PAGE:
Richard Jones dons his gladrags for an evening of fine beer and food at the magnificent setting of Thornbridge
Hall in the Peak District

It only takes a cursory glance at the website (www.thornbridgebrewery.co.uk and www.thornbridgehall.co.uk) to discover that Thornbridge is not your usual fledgling microbrewery. The clue comes courtesy of the words ‘Country House’ on the homepage and, my, what a house it is. Perhaps this is what Bl...

By Richard Jones from Issue 10 published on 26/01/2007

We’ve talked about which beers to pair with your meal, but which beers should you use in your meal? Ben McFarland provides some recipes

Like Gordon Ramsay when he’s in a particularly grumpy mood, beer isn’t always the easiest thing to work with in the kitchen. While masters of the culinary arts are forever sloshing wine into their gastronomic efforts, they tend not to reach for the can or bottle of beer with quite the same regulari...

By Ben McFarland from Issue 9 published on 22/11/2006

A great deal of thought goes in to the Fuller’s beer and food menu. Purely in the interests of research, Ben McFarland went along to a tasting session

London brewer Fuller, Smith & Turner has a selection of pubs called the “Fuller’s Ale & Pie Pubs.” In these pubs you can get lovely ale. And you can get lovely pies. Put them together, and you’ve got something pretty special. In fact, you’ve arguably got the finest beer and food pairing known to hum...

By Ben McFarland from Issue 8 published on 27/09/2006

Where in London can you eat good food and drink great beer at the same time? Ben McFarland found out

Decent drinking establishments that serve a good pint are twoa- penny in London and there are certainly plenty of places where you can get a good and tasty feed (the capital no longer plays second fiddle to Paris when it comes to elite eateries). Yet venues that combine the two, let alone have the ...

By Ben McFarland from Issue 7 published on 28/07/2006

Beer can make a great accompaniment to salty seafood. Ben McFarland reports

Don your flip flops and Ray-Bans, squeeze into those skimpy Speedos and pack your bucket and spade because, this month, Beers Of The World’s voyage of beer and food discovery is taking your tastebuds down to the coast. Yes, after a winter nibbling on cheese, chocolate and curry, BOTW sharpening its...

By Ben McFarland from Issue 6 published on 18/05/2006

Ben McFarland gets all gooey at a beer and chocolate tasting

Being a beer writer has its upsides. As careers go, it’s not quite up there with ‘serial lottery winner’ or ‘bed-tester,’ but there’s certainly shoddier ways to cough up for the mortgage, that’s for sure. I’m sure there are ‘proper’ journalists dodging bullets in Iraq or working undercover in the M...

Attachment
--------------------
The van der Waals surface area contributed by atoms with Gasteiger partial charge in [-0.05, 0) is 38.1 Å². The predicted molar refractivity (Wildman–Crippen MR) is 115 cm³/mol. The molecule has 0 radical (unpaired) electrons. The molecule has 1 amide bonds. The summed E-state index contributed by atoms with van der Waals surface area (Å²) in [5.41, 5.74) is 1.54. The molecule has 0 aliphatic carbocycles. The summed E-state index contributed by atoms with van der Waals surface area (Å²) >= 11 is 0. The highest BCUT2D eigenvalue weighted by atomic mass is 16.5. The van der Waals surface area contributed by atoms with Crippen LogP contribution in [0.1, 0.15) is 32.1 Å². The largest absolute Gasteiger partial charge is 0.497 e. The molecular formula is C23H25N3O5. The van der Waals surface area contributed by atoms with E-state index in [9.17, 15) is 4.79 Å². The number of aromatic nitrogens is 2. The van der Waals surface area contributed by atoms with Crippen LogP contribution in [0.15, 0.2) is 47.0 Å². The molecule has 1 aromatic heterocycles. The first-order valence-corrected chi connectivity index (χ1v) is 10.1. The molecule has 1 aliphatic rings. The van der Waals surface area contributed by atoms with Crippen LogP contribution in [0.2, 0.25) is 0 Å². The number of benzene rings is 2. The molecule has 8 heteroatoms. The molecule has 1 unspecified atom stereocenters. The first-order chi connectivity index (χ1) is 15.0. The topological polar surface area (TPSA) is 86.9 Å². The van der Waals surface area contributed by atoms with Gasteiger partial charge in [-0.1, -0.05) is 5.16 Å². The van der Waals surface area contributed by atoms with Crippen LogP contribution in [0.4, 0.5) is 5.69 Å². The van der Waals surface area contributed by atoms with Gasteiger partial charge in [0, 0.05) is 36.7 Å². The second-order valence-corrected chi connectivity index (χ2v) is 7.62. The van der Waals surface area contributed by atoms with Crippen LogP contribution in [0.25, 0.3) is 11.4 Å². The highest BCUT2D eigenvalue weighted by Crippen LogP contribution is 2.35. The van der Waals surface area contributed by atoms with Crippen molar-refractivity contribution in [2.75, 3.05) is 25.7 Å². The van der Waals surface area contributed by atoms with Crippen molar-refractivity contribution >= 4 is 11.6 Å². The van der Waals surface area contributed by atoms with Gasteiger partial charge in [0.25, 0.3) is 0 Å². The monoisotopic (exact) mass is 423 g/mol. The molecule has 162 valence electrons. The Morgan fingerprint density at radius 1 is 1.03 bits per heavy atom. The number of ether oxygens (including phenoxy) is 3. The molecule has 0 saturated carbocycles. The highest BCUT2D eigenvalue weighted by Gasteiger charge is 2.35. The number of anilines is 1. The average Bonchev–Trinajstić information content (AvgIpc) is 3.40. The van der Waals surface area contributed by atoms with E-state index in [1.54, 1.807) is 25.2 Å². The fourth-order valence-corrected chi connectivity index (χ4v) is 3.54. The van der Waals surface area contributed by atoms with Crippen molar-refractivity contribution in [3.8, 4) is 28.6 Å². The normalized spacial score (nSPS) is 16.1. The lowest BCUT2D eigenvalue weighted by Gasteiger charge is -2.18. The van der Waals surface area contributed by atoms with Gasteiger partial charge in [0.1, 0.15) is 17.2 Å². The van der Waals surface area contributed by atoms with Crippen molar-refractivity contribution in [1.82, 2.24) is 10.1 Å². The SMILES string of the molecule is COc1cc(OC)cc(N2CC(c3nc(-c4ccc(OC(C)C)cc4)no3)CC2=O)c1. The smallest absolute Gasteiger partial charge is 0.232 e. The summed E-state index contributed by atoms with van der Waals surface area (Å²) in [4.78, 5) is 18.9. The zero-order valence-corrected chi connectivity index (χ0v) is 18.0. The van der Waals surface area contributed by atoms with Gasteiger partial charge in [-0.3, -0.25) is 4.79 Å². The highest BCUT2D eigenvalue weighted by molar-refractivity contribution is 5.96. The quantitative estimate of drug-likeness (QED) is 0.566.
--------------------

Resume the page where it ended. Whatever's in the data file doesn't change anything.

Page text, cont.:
By Ben McFarland from Issue 5 published on 24/03/2006

There’s nothing wrong with a quality lager as an accompaniment to Indian food, but as Ben McFarland reports, there are other options

Diners in the United Kingdom and a host of other countries have been in the throes of a love affair with the food and flavours of the Indian sub-continent ever since colonial pen-pushers and members of the armed forces returned home with tingling tongues and tales of a gastronomic world full of spic...

By Ben McFarland from Issue 4 published on 27/01/2006

Cheese is far more compatible with beer than wine, so why don’t we serve the two together more? Ben McFarland goes on a road test

Wine and cheese parties were all the rage in the 70s. That’s when wine and cheese first really got together. For years the two were joined at the hip and happening social gatherings. Back then, they seemed such a nice couple. But they were also impressionable, unripened and un-aged – far too young ...

By Ben McFarland from Issue 3 published on 12/01/2006

Can beer really hack it at the poshest of dinner tables? Ben McFarland books into tthe three Michelin star eaterie Fat Duck and finds out

If this whole idea of bringing food and beer together is ever going to truly get off the ground then the great and the good of gastronomy must first give it the thumbs up. There’s been plenty of chatter about the joyous wonders of matching beer with haute cuisine but much of it has come from the pa...

By Ben McFarland from Issue 2 published on 16/11/2005

Increasingly people are experimenting with flavours and serving food with beer. Ben McFarland introduces our food column

It wasn’t too long ago that merely uttering the words “beer” and “gastronomy” in the same sentence would have men in white coats knocking on your door – and we’re not talking about curious chefs either. Beer was about as welcome at the nation’s collective dinner table and kitchen as a severe dose o...

By Ben McFarland from Issue 1 published on 26/08/2005